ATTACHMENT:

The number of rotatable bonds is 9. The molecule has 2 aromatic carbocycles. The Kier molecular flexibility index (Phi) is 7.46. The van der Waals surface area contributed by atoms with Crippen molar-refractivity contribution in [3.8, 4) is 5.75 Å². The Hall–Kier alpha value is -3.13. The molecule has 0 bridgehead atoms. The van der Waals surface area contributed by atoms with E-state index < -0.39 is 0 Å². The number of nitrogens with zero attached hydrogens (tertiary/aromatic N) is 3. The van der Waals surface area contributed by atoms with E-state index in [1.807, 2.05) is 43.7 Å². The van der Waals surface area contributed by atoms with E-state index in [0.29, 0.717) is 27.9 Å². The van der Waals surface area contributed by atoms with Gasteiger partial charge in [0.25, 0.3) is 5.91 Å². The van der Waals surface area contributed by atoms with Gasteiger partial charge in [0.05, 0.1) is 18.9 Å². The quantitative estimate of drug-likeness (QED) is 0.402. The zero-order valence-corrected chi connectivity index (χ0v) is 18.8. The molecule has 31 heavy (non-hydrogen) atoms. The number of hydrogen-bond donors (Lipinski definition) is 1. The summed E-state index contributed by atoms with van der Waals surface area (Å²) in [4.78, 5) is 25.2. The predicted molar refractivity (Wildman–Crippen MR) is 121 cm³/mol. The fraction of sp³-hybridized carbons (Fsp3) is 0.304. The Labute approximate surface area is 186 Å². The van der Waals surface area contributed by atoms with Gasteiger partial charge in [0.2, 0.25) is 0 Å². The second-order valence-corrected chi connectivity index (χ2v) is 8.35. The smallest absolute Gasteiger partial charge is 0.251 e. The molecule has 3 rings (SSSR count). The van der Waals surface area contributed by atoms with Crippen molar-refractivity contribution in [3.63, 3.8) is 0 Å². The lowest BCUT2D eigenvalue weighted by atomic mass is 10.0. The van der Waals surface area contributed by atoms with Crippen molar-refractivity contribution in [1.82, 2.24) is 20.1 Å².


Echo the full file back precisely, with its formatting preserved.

The number of rotatable bonds is 9. The molecule has 2 aromatic carbocycles. The Kier molecular flexibility index (Phi) is 7.46. The van der Waals surface area contributed by atoms with Crippen molar-refractivity contribution in [3.8, 4) is 5.75 Å². The Hall–Kier alpha value is -3.13. The molecule has 0 bridgehead atoms. The van der Waals surface area contributed by atoms with E-state index < -0.39 is 0 Å². The number of nitrogens with zero attached hydrogens (tertiary/aromatic N) is 3. The van der Waals surface area contributed by atoms with E-state index in [1.807, 2.05) is 43.7 Å². The van der Waals surface area contributed by atoms with E-state index in [0.29, 0.717) is 27.9 Å². The van der Waals surface area contributed by atoms with Gasteiger partial charge in [0.25, 0.3) is 5.91 Å². The van der Waals surface area contributed by atoms with Gasteiger partial charge in [0.05, 0.1) is 18.9 Å². The quantitative estimate of drug-likeness (QED) is 0.402. The zero-order valence-corrected chi connectivity index (χ0v) is 18.8. The molecule has 31 heavy (non-hydrogen) atoms. The number of hydrogen-bond donors (Lipinski definition) is 1. The summed E-state index contributed by atoms with van der Waals surface area (Å²) in [4.78, 5) is 25.2. The predicted molar refractivity (Wildman–Crippen MR) is 121 cm³/mol. The fraction of sp³-hybridized carbons (Fsp3) is 0.304. The Labute approximate surface area is 186 Å². The van der Waals surface area contributed by atoms with Gasteiger partial charge in [0.2, 0.25) is 0 Å². The second-order valence-corrected chi connectivity index (χ2v) is 8.35. The smallest absolute Gasteiger partial charge is 0.251 e. The molecule has 3 rings (SSSR count). The van der Waals surface area contributed by atoms with Crippen molar-refractivity contribution in [3.63, 3.8) is 0 Å². The lowest BCUT2D eigenvalue weighted by atomic mass is 10.0. The van der Waals surface area contributed by atoms with Crippen molar-refractivity contribution in [1.82, 2.24) is 20.1 Å².